by Peter High, published on Forbes
When one thinks about the companies that laid the foundation of the commercial internet, one thinks of companies like Cisco, AOL, IBM, and Sun Microsystems, among others. Sun was co-founded by Scott McNealy, who did not have a technical background, and yet ran one of the most successful tech-centric companies of ‘80s and ‘90s. The company created Java , Solaris Unix, and the Network File System to name three of many products designed by the company. Oracle purchased Sun Microsystems in 2010 for $7.4 billion, and since then, McNealy has invested in and advised a number of technology companies from his home-base in Silicon Valley.
In 2010, he co-founded Wayin, a social intelligence company that integrates social content into new experiences for consumers and delivers greater value and control for brands. The company recently merged with EngageSciences, a British social media firm that McNealy suggests will give Wayin a dominant position in his space.
(To listen to an unabridged audio version of this interview, please visit this link. This is the 16th article in the IT Influencers series. To read past interviews with Meg Whitman, Walt Mossberg, Jim Goodnight, Sir James Dyson, and former Mexican President Vicente Fox, among others, please visit this link.)
Peter High: Steve Case recently wrote a book called The Third Wave in which he describes the three waves of the internet: the first wave from 1985 to 1999 of building the internet, laying the foundation, and organizations like AOL, Sun Microsystems, Cisco would typify that; the second wave from, 2000 to maybe 2015, which was exemplified by the app economy, the mobile revolution, certain social and e-commerce startups. Leaders of the second wave include Google, Amazon, Facebook, Twitter, etc. Now, he defines this third wave as involving the Internet of Everything—this ubiquitous connectivity that allows entrepreneurs to transform major, real world sectors.
I would love your thoughts as someone who has been a leader across each of these “waves.” Case posits that this third wave is going to look a lot more like the first one than the second one. He highlights that the second required people, products and platforms, but the first added to that the need for greater partnership and an understanding of the nuances of policy and working with the government. I am curious about your own perspectives on that analysis, as well as your own thoughts about the evolution of the internet as you see it.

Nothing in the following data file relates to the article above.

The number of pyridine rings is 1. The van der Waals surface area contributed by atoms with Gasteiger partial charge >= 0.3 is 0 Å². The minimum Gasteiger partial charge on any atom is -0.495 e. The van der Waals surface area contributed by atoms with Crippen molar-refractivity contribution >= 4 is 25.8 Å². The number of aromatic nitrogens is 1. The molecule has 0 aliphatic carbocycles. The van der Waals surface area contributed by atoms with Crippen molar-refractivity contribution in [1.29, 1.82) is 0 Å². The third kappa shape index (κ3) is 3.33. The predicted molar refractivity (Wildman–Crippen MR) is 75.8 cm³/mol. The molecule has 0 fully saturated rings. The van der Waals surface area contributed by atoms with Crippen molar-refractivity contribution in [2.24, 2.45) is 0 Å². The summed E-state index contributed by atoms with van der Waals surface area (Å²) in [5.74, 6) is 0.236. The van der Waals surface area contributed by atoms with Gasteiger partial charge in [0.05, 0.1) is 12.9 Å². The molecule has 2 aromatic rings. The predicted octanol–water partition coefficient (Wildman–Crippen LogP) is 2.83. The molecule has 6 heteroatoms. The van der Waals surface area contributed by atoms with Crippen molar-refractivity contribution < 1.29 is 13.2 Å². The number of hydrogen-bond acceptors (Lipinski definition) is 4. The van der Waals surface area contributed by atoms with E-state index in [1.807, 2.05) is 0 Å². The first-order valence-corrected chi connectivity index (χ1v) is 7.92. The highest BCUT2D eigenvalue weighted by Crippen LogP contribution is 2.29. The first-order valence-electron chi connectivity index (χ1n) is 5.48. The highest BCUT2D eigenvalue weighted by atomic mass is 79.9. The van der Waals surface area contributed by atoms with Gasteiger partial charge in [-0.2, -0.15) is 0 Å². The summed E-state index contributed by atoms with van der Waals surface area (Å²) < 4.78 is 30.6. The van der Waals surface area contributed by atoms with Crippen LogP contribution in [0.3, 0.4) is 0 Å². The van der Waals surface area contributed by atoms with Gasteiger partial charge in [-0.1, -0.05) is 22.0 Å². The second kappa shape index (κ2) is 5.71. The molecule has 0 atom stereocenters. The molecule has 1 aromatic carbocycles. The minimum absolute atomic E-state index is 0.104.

Scott McNealy: We talked about all this stuff back in the ‘80s and the ‘90s—the Internet of Things. I was on the cover of Fortune with a Java ring on, and it might have been back in the ‘80s, early ‘90s, and I always used to talk about how price lists would go away and everything will be a bid ask, and I said eventually people will bid out their time by the hour and that will be the last frontier unless government can regulate us back into the dark ages again. The second our company saw the browser and the web and threw Java on it, we started talking about the Internet of Things. I used to say everything with a digital, electrical or biological heartbeat would get connected to the Internet, and people looked at me like “what are you talking about?” We said the network was the computer in the ‘80s; now we call it the cloud. That is smarter: it is only one word instead of a few. But all of these concepts were out there. And no price list or bid ask system. But the biggest challenge we have is the meddling of government bureaucrats getting paid off by big companies to prevent the new stuff from happening. Have you ever met anybody who got in an Uber and thought it needed to be regulated? I am talking about a basic consumer, not somebody with a vested interest in a cab company or city revenues. And even cabs now are getting better because Uber came along and just destroyed them, so why do we need to regulate that stuff? So my biggest concern for the future of the internet and the written and spoken language of computing is government intervention. There is so much, massive, government scope creep that they are getting involved in everything now, whether it be net neutrality, whether somebody is an employee or not, healthcare, we have ignorant voters because they are being trained by the government. The government is a monopoly. We know monopolies are inefficient, not innovative, and corrupt. We know that. That is why we have anti-trust laws. Well, the government is a monopoly. Why do we let them do healthcare and education, or even get near banking? It is stunning to me.
High: In 2010 you founded Wayin, a real-time digital marketing software company. Can you describe the original inspiration for the idea? Since it was founded relatively soon after Sun’s acquisition by Oracle, was this something that had been in your head for a while, or was it something you began to think about in earnest upon breaking away from the company?